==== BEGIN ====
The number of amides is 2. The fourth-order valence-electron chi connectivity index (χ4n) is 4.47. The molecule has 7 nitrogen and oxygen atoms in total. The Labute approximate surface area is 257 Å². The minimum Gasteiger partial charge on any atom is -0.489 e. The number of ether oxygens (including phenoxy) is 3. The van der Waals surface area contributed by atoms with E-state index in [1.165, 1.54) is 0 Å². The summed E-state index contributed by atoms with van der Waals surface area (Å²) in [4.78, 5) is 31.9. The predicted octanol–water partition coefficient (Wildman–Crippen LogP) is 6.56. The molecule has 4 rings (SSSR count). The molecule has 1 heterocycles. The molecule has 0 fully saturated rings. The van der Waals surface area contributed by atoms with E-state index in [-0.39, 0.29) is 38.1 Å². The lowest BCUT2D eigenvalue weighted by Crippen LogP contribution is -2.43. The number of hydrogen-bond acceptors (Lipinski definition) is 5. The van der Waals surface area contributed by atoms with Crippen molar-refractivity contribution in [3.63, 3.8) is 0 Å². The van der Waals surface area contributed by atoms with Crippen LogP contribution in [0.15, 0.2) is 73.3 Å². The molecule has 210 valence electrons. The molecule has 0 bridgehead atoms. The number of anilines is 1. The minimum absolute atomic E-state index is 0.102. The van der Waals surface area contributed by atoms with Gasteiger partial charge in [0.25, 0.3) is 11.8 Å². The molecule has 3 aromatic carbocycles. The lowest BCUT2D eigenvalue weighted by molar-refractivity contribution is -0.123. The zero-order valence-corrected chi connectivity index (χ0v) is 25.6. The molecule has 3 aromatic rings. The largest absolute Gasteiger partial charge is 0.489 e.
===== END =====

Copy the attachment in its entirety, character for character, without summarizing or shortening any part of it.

The number of amides is 2. The fourth-order valence-electron chi connectivity index (χ4n) is 4.47. The molecule has 7 nitrogen and oxygen atoms in total. The Labute approximate surface area is 257 Å². The minimum Gasteiger partial charge on any atom is -0.489 e. The number of ether oxygens (including phenoxy) is 3. The van der Waals surface area contributed by atoms with E-state index in [1.165, 1.54) is 0 Å². The summed E-state index contributed by atoms with van der Waals surface area (Å²) in [4.78, 5) is 31.9. The predicted octanol–water partition coefficient (Wildman–Crippen LogP) is 6.56. The molecule has 4 rings (SSSR count). The molecule has 1 heterocycles. The molecule has 0 fully saturated rings. The van der Waals surface area contributed by atoms with E-state index in [-0.39, 0.29) is 38.1 Å². The lowest BCUT2D eigenvalue weighted by Crippen LogP contribution is -2.43. The number of hydrogen-bond acceptors (Lipinski definition) is 5. The van der Waals surface area contributed by atoms with Crippen molar-refractivity contribution in [3.63, 3.8) is 0 Å². The van der Waals surface area contributed by atoms with Crippen LogP contribution in [0.15, 0.2) is 73.3 Å². The molecule has 210 valence electrons. The molecule has 0 bridgehead atoms. The number of anilines is 1. The minimum absolute atomic E-state index is 0.102. The van der Waals surface area contributed by atoms with Gasteiger partial charge in [0.25, 0.3) is 11.8 Å². The molecule has 3 aromatic carbocycles. The lowest BCUT2D eigenvalue weighted by molar-refractivity contribution is -0.123. The zero-order valence-corrected chi connectivity index (χ0v) is 25.6. The molecule has 3 aromatic rings. The largest absolute Gasteiger partial charge is 0.489 e.